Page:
The Olmeca Refinery Project & Tanker Market

The Olmeca Refinery project is one of the largest currently underway in the Atlantic basin, in this article we explore the potential impacts on the dirty and clean tanker markets.

Olmeca Refinery Project and Tanker Market

After a landslide win at the presidential elections on the 2nd June for the ruling party’s candidate Claudia Sheinbaum, Mexico will be looking toward the first female President leading the country. Ms Sheinbaum reportedly has plans to overhaul the fuels produced by local refineries in order to boost motor fuel output, according to Reuters.

Focussing on the Olmeca Refinery in Dos Bocas, it is one of the larger refinery projects currently underway in the Atlantic basin, with a nameplate capacity of 340,000 b/d. With a stated aim to reduce Mexico’s reliance on imported petroleum products, construction of the project began in 2019, and whilst announcements about completion and start-up have been made, at the time of writing no crude has yet been processed.

The refinery will come into a refining market in Mexico, which currently has 6 operational refineries with total nameplate capacity of 1.805m b/d. The industry has historically suffered from poor utilization, with even recent improvements in crude throughput only pushing utilisation to circa 59%.
This indicates a scenario where the newly built refinery also operates well below nameplate capacity, helping to limit the potential impact on existing tanker flows.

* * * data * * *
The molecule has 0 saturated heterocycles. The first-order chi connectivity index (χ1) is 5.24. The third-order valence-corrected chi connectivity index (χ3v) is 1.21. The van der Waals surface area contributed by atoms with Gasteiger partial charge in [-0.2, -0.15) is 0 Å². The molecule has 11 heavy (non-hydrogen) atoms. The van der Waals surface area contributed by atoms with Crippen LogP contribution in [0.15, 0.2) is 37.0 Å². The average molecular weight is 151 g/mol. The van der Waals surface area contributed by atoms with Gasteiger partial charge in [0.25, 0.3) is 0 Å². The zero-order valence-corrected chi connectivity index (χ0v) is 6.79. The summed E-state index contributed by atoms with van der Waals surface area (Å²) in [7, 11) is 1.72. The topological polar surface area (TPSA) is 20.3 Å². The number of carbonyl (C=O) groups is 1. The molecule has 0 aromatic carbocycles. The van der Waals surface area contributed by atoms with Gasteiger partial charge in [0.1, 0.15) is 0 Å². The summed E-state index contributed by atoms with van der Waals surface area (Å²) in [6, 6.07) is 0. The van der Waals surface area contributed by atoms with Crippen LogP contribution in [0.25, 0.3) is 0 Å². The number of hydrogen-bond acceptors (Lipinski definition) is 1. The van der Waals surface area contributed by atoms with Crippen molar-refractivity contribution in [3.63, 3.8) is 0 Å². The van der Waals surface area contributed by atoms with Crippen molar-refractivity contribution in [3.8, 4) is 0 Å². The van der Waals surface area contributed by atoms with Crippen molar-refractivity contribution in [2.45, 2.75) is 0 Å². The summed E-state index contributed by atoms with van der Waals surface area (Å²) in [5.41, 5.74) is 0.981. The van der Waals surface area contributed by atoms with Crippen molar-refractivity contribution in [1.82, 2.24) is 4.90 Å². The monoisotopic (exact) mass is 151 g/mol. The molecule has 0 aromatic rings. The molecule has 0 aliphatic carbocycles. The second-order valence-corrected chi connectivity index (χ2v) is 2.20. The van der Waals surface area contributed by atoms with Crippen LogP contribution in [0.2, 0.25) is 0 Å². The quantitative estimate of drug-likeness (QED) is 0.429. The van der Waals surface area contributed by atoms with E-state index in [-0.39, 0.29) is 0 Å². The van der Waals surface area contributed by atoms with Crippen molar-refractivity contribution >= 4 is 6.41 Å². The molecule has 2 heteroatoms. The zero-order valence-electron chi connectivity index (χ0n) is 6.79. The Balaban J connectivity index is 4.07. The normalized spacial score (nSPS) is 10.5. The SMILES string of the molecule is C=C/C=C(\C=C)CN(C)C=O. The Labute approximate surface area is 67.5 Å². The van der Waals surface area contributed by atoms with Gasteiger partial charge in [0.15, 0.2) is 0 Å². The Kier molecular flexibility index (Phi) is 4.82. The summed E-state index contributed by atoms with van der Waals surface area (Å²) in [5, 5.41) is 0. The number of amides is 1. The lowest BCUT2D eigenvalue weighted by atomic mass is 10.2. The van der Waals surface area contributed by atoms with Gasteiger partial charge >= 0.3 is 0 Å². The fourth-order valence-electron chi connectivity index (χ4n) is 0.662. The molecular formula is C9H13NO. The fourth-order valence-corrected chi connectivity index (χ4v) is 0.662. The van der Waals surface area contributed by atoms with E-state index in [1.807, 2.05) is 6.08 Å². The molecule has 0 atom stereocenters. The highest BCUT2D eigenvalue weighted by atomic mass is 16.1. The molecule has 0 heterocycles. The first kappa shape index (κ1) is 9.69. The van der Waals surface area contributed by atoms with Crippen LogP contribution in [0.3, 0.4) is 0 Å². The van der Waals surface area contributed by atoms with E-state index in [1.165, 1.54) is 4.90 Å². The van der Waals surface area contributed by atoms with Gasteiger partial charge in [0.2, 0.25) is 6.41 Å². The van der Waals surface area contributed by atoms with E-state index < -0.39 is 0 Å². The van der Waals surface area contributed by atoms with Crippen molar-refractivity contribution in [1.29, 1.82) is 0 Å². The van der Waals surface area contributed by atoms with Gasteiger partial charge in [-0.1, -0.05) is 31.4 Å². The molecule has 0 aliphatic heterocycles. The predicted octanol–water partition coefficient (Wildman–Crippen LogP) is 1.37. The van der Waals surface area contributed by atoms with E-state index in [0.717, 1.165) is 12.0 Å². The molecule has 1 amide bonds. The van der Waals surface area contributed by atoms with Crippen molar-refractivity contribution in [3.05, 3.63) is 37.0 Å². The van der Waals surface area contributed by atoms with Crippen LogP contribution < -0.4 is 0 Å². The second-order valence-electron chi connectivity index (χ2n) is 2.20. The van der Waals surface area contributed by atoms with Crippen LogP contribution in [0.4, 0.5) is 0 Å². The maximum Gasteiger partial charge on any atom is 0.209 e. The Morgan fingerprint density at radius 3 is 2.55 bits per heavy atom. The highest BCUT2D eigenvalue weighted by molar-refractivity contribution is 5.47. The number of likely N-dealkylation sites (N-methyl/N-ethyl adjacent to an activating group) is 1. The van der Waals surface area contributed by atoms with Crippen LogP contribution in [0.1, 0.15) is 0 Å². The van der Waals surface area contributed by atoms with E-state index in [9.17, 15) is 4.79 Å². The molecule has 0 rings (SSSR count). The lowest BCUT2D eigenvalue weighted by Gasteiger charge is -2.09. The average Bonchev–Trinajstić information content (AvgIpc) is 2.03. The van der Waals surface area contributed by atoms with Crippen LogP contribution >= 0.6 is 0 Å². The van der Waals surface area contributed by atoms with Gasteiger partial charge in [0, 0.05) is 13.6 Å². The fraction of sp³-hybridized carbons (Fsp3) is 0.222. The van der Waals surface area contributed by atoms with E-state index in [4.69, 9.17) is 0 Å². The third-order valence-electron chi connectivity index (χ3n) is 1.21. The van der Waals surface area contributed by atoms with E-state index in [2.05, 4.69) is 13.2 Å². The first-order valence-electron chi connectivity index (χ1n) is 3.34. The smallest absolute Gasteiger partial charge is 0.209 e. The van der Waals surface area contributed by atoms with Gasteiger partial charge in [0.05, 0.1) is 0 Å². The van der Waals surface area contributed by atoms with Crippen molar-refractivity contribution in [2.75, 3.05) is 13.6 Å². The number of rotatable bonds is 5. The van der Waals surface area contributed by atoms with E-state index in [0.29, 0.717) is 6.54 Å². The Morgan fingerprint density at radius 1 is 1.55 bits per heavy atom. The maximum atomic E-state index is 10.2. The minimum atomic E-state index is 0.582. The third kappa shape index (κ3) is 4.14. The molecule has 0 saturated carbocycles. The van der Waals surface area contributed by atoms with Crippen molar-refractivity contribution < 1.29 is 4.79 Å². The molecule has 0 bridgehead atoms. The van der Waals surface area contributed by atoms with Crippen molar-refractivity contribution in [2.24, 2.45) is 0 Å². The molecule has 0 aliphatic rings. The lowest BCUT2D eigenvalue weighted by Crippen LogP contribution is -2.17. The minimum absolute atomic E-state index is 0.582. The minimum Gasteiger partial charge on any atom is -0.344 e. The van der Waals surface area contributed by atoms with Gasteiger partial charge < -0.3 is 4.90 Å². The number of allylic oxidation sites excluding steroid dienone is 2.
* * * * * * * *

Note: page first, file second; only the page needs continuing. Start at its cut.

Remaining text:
In the current market, Mexican crude is predominantly exported to local markets, mostly the United States. Mexican crude, tends towards the heavy/sour, favoured by the Gulf Coast refiners and increasingly a quality in reduced supply, with many OPEC cuts falling onto this type of crude. Aframaxes are the size to see most significant impact if Mexico sends fewer barrels into the international markets. However, this being said, given the potential twin pressures on US refiners from reduced Mexican exports and the increasing exposure of Canadian crudes to the international markets via the TMX Pipeline, there is the potential that US refiners are forced to look at longer haul barrels to satisfy demand, helping to generate some tonne-mile gains.

Mexico is traditionally a significant net importer of refined petroleum products, mostly gasoline and diesel. These volumes are coming almost exclusively into Mexico on MR tankers, which stands to be the size most impacted regionally if Mexico begins to satisfy a share of domestic demand with the new refinery capacity.

In 2023 around 89% of these CPP imports came from the United States, pointing towards refiners in the region needing to find an alternative home for these exported products.

Given the geographical proximity of the US and Mexico, any alternative destination is likely to result in an overall boost to tonne-miles.